Rise of dis­cern­ing young shop­pers throws a life­line to the high street

The UK’s 18-24 year-olds may of­fer a new stream of cus­tomers af­ter a tor­rid year, writes

The Daily Telegraph - Business - - Business - Sarah Newey

Young shop­pers may of­fer a life­line for strug­gling town cen­tres, ac­cord­ing to new re­search high­light­ing a gen­er­a­tional di­vide in shop­ping habits. The polling from YouGov and Col­liers In­ter­na­tional found that over three quar­ters of 18-24 year-olds feel shop­ping in their clos­est town or city cen­tre is ap­peal­ing, com­pared to just 54pc of peo­ple over 55.

With more than 1,300 stores clos­ing since Jan­uary, the Bri­tish high street has had a ter­ri­ble year.

John Lewis Part­ner­ship this week be­came the lat­est big brand to re­veal dif­fi­cul­ties, an­nounc­ing that it would close four Waitrose con­ve­nience stores and one su­per­mar­ket.

The com­pany said it ex­pected prof­its to be “close to zero” in the first half of the year, and joins chains such as House of Fraser, Marks & Spencer and Jamie’s Ital­ian in an­nounc­ing store clo­sures.

But ac­cord­ing to Mark Phillip­son, head of UK re­tail at Col­liers, the new find­ings sug­gest there “will be no short­age of will­ing shop­pers” in the future.

He added that the re­sults “con­found a lot of the stereo­typ­i­cal at­ti­tudes” peo­ple have about shop­pers of dif­fer­ent gen­er­a­tions.

“We may think young peo­ple are all avidly shop­ping online but they are ac­tu­ally some of the strong­est sup­port­ers of the town cen­tre shop­ping ex­pe­ri­ence,” he said.

Matthew Thomp­son, head of re­tail strat­egy at Col­liers, added that the find­ings “il­lus­trate that suc­cess­ful re­tail­ing is very much a mov­ing tar­get”.

When asked what they thought the ad­van­tages of online re­tail­ers open­ing phys­i­cal stores would be, the abil­ity to see and try prod­ucts prior to pur­chas­ing was over­whelm­ingly most im­por­tant.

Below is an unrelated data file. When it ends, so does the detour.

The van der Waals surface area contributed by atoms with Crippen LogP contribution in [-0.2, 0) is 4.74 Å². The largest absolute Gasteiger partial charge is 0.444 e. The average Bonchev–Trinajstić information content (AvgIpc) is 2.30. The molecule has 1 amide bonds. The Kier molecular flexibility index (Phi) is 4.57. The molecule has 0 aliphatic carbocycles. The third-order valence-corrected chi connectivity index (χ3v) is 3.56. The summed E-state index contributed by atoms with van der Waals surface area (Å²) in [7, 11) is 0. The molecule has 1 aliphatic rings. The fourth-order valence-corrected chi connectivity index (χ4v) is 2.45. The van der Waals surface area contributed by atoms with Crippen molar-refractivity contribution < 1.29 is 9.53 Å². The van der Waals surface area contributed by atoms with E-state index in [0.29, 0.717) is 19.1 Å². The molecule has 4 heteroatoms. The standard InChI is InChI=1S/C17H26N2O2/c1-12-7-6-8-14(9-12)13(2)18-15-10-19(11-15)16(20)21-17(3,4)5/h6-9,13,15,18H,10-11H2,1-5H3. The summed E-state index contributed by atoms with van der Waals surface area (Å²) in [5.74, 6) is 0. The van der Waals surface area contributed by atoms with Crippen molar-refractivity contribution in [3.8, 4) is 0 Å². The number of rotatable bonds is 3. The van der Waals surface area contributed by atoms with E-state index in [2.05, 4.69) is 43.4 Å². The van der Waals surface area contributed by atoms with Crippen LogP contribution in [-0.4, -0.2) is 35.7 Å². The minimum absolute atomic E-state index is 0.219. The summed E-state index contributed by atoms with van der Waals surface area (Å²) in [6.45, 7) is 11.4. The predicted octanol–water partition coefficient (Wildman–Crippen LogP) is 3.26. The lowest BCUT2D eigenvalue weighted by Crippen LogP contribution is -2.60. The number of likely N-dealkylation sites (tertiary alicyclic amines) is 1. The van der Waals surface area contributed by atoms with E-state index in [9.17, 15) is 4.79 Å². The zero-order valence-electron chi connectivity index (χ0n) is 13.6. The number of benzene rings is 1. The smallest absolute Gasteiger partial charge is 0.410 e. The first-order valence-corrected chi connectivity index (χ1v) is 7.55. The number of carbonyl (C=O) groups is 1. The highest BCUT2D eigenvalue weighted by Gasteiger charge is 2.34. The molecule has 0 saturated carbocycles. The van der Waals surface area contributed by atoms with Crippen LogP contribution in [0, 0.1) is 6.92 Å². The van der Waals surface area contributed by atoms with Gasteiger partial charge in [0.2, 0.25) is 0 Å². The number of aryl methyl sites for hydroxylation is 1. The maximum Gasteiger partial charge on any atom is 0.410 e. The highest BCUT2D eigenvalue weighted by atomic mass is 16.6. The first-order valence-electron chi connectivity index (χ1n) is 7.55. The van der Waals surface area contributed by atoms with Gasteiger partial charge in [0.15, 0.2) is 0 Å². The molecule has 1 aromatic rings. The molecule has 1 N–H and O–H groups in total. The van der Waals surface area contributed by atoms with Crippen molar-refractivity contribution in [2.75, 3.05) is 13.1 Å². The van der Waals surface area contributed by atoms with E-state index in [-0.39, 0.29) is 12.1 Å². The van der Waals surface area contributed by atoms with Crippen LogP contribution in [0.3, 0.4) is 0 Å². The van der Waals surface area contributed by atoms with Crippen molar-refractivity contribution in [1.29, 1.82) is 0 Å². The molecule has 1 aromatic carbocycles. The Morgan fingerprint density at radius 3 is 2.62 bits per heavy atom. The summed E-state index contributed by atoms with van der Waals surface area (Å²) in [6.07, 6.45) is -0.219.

Nearly two thirds of peo­ple high­lighted this fac­tor in re­sponse, while just one in 10 cited con­ve­nience.

The study sug­gests the UK’s gro­cery mar­ket is also chang­ing. Al­though just un­der a third of peo­ple cur­rently shop online for food prod­ucts, 56pc of 18-24 year-olds said that the con­cept of or­der­ing gro­ceries through Ama­zon, with the cost of de­liv­ery bun­dled in with Ama­zon Prime mem­ber­ship, was at­trac­tive. This was well above the 38pc av­er­age.

Mr Phillip­son said that online shop­ping was not cur­rently a prof­it­mak­ing area for su­per­mar­kets, so a grow­ing mar­ket could present “a major headache for the su­per­mar­ket oper­a­tors”.

He added: “The su­per­mar­ket chains need to find a way to make this part of their busi­ness more prof­itable.

“We could see higher de­liv­ery charges, but which op­er­a­tor is go­ing to blink first and sur­ren­der com­pet­i­tive ad­van­tage to its ri­vals?”

The sur­vey also sug­gested that shop­pers will be­come in­creas­ingly con­cerned about the prove­nance of

‘We may think young peo­ple are shop­ping online but they are some of the strong­est town cen­tre sup­port­ers’

the prod­ucts they pur­chase, as 65pc of 18-34 year-olds said they would pay more for items which have val­i­dated eth­i­cal cre­den­tials or clear prove­nance. This com­pares to just over half of peo­ple who are over the age of 45.

“Peo­ple over 35 may have grown up with David At­ten­bor­ough on the TV but his en­vi­ron­men­tal mes­sage does not seem to have in­flu­enced them as much as the younger gen­er­a­tion,” said Mr Phillip­son.

“Re­tail­ers are used to prices be­ing forced down, but this may be one in­stance where they have scope to rise.”

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